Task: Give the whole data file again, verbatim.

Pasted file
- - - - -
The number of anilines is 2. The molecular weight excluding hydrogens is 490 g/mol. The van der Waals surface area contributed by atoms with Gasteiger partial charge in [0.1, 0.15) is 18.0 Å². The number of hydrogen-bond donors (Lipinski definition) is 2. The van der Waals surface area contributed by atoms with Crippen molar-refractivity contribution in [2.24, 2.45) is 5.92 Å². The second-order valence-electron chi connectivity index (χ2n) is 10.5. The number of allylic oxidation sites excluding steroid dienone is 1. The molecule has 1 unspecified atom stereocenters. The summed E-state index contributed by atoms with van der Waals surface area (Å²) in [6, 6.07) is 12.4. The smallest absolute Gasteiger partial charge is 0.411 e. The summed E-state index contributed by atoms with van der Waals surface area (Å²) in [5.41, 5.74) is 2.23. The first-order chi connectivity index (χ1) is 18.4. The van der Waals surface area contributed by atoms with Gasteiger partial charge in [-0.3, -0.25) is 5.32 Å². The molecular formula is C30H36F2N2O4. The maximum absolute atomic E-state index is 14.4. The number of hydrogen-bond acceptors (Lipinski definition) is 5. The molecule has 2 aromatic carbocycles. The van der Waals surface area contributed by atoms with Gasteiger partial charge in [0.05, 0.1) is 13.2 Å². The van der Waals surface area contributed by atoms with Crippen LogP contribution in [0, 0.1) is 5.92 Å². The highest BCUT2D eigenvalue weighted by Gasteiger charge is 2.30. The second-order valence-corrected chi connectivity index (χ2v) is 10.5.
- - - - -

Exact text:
The number of anilines is 2. The molecular weight excluding hydrogens is 490 g/mol. The van der Waals surface area contributed by atoms with Gasteiger partial charge in [0.1, 0.15) is 18.0 Å². The number of hydrogen-bond donors (Lipinski definition) is 2. The van der Waals surface area contributed by atoms with Crippen molar-refractivity contribution in [2.24, 2.45) is 5.92 Å². The second-order valence-electron chi connectivity index (χ2n) is 10.5. The number of allylic oxidation sites excluding steroid dienone is 1. The molecule has 1 unspecified atom stereocenters. The summed E-state index contributed by atoms with van der Waals surface area (Å²) in [6, 6.07) is 12.4. The smallest absolute Gasteiger partial charge is 0.411 e. The summed E-state index contributed by atoms with van der Waals surface area (Å²) in [5.41, 5.74) is 2.23. The first-order chi connectivity index (χ1) is 18.4. The van der Waals surface area contributed by atoms with Gasteiger partial charge in [-0.3, -0.25) is 5.32 Å². The molecular formula is C30H36F2N2O4. The maximum absolute atomic E-state index is 14.4. The number of hydrogen-bond acceptors (Lipinski definition) is 5. The molecule has 2 aromatic carbocycles. The van der Waals surface area contributed by atoms with Gasteiger partial charge in [0.05, 0.1) is 13.2 Å². The van der Waals surface area contributed by atoms with Crippen LogP contribution in [0, 0.1) is 5.92 Å². The highest BCUT2D eigenvalue weighted by Gasteiger charge is 2.30. The second-order valence-corrected chi connectivity index (χ2v) is 10.5.